One of the rare Golden Age designs in Utah, Salt Lake Country Club was pegged out by William Watson (of Olympic Club and Interlachen fame) and Harold Lamb back in 1920. More recently, architect John Harbottle carried out an 18-month renovation of the course in 2006.
The club actually dates back to 1899 but it has relocated twice since then, first to Forest Dale in 1905 then to its current site in 1920, with the new course formally opened on 12th May the following year.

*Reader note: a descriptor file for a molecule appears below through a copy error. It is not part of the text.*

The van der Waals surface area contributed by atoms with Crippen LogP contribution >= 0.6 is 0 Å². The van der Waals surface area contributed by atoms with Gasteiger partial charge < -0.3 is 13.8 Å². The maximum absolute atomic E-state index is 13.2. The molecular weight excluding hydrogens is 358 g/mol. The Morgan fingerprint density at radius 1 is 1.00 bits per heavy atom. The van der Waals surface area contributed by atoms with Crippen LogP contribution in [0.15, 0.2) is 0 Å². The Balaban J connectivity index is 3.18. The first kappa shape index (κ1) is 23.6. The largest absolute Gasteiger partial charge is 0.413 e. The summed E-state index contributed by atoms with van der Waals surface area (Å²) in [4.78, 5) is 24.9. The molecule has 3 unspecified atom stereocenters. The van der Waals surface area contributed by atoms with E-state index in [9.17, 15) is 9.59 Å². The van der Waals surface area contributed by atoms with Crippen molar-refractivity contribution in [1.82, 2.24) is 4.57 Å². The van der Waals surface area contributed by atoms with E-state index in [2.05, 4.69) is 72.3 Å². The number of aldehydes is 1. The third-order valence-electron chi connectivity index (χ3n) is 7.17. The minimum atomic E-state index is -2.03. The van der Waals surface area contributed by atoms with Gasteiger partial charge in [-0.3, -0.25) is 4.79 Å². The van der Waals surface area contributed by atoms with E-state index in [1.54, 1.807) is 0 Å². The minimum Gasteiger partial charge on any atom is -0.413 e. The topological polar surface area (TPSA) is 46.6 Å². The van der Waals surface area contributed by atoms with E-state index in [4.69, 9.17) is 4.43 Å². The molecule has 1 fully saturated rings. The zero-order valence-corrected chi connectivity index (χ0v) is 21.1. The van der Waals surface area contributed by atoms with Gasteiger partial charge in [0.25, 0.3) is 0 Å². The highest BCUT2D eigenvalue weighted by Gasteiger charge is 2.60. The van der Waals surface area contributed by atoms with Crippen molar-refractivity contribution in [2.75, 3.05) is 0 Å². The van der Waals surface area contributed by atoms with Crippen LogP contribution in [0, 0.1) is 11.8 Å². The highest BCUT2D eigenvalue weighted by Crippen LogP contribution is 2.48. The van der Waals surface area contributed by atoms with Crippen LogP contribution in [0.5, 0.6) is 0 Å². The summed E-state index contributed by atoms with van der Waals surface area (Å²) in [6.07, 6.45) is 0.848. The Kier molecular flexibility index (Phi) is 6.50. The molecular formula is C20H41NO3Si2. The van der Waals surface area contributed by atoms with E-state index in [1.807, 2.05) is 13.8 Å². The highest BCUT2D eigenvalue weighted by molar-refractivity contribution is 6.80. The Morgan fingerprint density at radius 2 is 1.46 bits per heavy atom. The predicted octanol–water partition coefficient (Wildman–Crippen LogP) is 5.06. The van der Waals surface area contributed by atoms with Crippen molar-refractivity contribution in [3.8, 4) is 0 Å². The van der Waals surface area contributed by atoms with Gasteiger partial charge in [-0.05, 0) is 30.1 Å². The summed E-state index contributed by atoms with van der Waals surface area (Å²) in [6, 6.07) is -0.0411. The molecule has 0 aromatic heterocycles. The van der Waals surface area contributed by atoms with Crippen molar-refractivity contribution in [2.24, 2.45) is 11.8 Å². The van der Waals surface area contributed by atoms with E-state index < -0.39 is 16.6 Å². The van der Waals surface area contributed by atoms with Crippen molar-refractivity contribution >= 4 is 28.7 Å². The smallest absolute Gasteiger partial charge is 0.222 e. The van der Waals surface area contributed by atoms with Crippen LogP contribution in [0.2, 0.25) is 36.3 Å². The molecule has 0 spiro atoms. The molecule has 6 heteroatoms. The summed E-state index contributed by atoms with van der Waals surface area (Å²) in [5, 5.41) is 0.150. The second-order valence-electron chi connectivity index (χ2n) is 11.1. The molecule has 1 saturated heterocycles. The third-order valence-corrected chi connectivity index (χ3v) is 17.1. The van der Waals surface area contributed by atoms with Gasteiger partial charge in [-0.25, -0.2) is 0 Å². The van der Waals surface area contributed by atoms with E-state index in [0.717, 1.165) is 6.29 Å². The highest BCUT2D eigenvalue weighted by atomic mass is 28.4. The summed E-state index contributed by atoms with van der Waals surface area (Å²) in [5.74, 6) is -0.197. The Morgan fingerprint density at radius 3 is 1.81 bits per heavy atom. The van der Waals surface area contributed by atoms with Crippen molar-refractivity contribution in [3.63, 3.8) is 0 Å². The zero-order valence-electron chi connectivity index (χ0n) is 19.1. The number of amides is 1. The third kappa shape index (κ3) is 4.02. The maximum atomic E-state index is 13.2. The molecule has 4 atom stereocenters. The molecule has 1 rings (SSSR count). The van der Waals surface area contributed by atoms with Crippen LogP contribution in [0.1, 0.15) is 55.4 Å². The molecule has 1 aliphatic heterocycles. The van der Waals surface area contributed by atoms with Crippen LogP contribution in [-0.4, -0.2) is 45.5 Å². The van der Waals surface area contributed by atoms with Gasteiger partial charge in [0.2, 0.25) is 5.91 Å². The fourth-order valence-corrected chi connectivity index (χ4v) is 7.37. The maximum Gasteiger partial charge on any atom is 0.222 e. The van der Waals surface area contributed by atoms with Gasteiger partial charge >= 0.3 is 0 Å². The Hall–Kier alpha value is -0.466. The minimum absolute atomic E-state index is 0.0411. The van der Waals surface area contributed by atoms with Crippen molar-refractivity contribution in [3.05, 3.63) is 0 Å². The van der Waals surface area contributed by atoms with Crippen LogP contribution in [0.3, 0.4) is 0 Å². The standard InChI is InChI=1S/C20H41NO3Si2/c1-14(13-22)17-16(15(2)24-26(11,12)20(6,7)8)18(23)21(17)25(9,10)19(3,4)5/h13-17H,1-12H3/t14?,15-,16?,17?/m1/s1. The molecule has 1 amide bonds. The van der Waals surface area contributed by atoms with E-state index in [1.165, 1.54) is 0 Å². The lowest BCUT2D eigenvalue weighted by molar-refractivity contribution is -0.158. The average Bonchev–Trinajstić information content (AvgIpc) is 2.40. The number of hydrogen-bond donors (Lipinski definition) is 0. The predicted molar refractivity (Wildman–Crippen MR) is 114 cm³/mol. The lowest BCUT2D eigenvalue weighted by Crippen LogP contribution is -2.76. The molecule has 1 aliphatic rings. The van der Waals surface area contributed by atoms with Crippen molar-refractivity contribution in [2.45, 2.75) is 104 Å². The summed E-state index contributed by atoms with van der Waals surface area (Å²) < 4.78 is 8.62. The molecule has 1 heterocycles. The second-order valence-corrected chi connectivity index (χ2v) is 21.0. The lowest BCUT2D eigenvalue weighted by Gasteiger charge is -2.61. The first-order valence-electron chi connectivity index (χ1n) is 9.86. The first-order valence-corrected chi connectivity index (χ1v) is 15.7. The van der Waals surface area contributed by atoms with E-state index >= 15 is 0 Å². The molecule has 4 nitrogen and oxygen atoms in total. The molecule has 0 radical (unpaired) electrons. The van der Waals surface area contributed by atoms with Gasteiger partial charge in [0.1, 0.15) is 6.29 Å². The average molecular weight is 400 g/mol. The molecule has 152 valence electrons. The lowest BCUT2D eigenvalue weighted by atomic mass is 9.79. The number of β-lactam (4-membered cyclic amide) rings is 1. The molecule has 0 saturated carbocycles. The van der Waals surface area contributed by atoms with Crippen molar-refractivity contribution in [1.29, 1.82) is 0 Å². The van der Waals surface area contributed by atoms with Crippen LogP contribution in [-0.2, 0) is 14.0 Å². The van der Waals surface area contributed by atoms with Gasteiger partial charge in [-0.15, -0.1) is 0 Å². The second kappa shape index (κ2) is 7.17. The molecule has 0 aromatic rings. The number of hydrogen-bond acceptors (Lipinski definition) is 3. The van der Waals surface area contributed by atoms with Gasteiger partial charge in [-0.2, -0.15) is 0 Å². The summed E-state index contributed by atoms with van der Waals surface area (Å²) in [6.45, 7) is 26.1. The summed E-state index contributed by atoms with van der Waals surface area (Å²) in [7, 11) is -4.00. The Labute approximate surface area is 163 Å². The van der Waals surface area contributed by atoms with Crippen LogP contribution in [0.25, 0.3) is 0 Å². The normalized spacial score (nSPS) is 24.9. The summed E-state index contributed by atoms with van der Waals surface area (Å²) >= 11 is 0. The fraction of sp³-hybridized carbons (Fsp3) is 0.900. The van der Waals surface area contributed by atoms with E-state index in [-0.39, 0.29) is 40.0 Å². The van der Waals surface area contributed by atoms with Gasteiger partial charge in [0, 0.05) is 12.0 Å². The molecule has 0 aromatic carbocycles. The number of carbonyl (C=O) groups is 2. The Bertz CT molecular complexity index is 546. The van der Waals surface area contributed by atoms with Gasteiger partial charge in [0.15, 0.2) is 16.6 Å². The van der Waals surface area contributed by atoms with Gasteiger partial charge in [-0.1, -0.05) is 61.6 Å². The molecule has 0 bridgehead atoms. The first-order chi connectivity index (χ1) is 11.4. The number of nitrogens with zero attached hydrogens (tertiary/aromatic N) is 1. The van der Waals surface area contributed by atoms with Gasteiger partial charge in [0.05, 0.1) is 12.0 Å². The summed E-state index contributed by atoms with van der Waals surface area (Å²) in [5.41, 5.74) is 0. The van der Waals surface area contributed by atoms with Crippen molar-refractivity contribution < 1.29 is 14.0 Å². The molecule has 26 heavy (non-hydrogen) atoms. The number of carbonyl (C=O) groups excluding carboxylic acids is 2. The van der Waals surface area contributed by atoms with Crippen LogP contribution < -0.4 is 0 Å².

The front nine is laid out on markedly sloped terrain, featuring holes that play directly uphill, straight downhill, and some along the slope before arriving at one of the best holes in the state: the downhill 554-yard 9th, with a split fairway perched along the edge of a canyon.
The back nine holes then plunge dramatically down to lower ground, with fairways routed around Parleys Creek before climbing back up towards the clubhouse.
Best holes on the inward half include the 254-yard 10th, where the tee shot drops 100 feet from tee to green; the 187-yard 12th, featuring an all-carry tee shot over water; and the 461-yard 18th, with a hidden water hazard in play off the tee before an uphill approach shot is then required to reach a heavily bunkered home green.